Open Access Review Article

The Prospects of Agriculture in Nigeria: How Our Fathers Lost Their Way - A Review

Abiwon Babatunde Oluwaseyi

Asian Journal of Economics, Business and Accounting, Page 1-30
DOI: 10.9734/AJEBA/2017/35973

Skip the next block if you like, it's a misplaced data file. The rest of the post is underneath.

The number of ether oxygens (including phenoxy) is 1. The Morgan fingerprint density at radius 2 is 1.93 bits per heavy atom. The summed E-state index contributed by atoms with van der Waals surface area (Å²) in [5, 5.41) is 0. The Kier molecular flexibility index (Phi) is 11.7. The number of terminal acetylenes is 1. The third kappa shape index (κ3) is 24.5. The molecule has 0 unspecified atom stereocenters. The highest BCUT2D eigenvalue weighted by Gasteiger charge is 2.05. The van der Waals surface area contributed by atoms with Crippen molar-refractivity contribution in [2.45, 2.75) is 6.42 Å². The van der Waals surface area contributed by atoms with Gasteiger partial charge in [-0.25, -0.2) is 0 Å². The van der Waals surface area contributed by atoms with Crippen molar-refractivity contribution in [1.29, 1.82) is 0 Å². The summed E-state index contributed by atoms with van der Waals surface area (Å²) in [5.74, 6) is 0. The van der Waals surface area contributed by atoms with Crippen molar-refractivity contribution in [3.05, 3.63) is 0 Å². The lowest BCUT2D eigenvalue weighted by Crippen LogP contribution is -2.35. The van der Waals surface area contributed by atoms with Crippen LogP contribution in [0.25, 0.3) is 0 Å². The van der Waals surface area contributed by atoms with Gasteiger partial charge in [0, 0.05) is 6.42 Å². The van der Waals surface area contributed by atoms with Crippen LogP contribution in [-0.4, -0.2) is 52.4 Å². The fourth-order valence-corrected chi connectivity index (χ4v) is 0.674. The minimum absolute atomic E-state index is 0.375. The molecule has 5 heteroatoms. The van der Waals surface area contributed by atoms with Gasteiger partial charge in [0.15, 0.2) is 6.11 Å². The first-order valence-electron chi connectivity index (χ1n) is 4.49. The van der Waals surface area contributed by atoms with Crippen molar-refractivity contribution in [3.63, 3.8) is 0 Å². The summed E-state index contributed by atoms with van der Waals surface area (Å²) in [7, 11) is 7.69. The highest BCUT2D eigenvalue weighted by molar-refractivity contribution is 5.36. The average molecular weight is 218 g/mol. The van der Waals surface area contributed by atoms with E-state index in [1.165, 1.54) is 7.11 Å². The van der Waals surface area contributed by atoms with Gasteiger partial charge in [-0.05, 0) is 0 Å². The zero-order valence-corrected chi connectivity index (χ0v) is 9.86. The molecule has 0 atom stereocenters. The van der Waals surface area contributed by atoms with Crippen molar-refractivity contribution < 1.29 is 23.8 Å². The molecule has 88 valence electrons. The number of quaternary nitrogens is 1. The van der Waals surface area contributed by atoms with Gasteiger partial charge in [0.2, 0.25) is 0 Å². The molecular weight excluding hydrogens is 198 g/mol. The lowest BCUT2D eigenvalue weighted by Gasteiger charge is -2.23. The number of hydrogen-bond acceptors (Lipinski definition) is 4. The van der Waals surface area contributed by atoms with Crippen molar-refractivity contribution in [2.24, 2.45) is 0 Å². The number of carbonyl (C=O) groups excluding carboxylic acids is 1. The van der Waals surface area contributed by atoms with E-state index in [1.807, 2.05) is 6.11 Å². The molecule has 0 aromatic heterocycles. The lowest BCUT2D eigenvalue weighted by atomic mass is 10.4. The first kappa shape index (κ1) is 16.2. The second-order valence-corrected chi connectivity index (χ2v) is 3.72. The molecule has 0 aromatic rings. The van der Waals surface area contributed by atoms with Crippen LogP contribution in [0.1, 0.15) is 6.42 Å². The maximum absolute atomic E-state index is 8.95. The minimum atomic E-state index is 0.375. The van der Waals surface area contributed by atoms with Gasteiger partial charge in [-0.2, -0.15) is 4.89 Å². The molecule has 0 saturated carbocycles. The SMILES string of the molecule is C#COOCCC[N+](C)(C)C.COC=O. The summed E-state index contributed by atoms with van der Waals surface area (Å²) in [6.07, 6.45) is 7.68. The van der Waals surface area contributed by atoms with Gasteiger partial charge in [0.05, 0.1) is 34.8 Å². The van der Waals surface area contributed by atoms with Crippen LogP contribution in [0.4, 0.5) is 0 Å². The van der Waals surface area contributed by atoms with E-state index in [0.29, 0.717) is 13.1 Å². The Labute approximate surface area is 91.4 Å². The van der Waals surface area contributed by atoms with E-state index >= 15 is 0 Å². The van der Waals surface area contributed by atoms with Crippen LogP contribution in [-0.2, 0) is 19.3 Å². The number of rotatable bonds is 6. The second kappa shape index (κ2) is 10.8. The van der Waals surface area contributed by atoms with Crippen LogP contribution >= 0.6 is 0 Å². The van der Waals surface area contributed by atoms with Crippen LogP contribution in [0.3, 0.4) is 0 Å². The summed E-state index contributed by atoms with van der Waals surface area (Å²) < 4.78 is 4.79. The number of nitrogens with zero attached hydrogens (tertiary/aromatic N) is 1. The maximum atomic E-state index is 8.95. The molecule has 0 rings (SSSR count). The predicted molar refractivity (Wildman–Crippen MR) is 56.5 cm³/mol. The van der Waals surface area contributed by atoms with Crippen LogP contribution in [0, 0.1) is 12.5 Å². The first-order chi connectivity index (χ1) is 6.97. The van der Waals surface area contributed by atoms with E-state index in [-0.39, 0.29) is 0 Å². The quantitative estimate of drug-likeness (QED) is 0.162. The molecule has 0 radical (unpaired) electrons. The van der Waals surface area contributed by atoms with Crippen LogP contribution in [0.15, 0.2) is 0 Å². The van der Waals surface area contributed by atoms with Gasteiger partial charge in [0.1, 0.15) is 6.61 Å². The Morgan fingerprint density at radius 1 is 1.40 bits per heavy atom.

The Nigerian agricultural sector was a resilient sustainer of the economy and the Nigerian people in terms of food supply, employment and national income generation. This was possible as a result of focused regional based policy and commodity comparative and absolute advantage. However, the sector has struggled to perform the above stated functions since the 1980s due to policy neglect, economic distraction and economic indiscretion of successive Nigerian government. The exploration of crude oil in commercial quantity and the “oil boom” experienced in Nigeria in the 1970s heralded an era of decay and decline in agricultural output and the overall contribution of the sector to the economy changing Nigeria’s perception of the place and role of agriculture in national development considerably over time. The policies, strategies and schemes used to address issues relating to the contribution of agriculture to the country’s development also changed with this perception making different dynamic strategies spelt out in policy programs overlap and difficult to separate into appropriate time phases. In this review, an attempt is made to awaken the consciousness of the average Nigerian to some areas of negligence, economic indiscretion and policy inadequacy on the part of successive administrations in Nigeria since political independence from which the current precarious condition of the Nigerian agricultural sector may have resulted. A number of recommendations on possible ways to salvage the situation in the sector have been highlighted.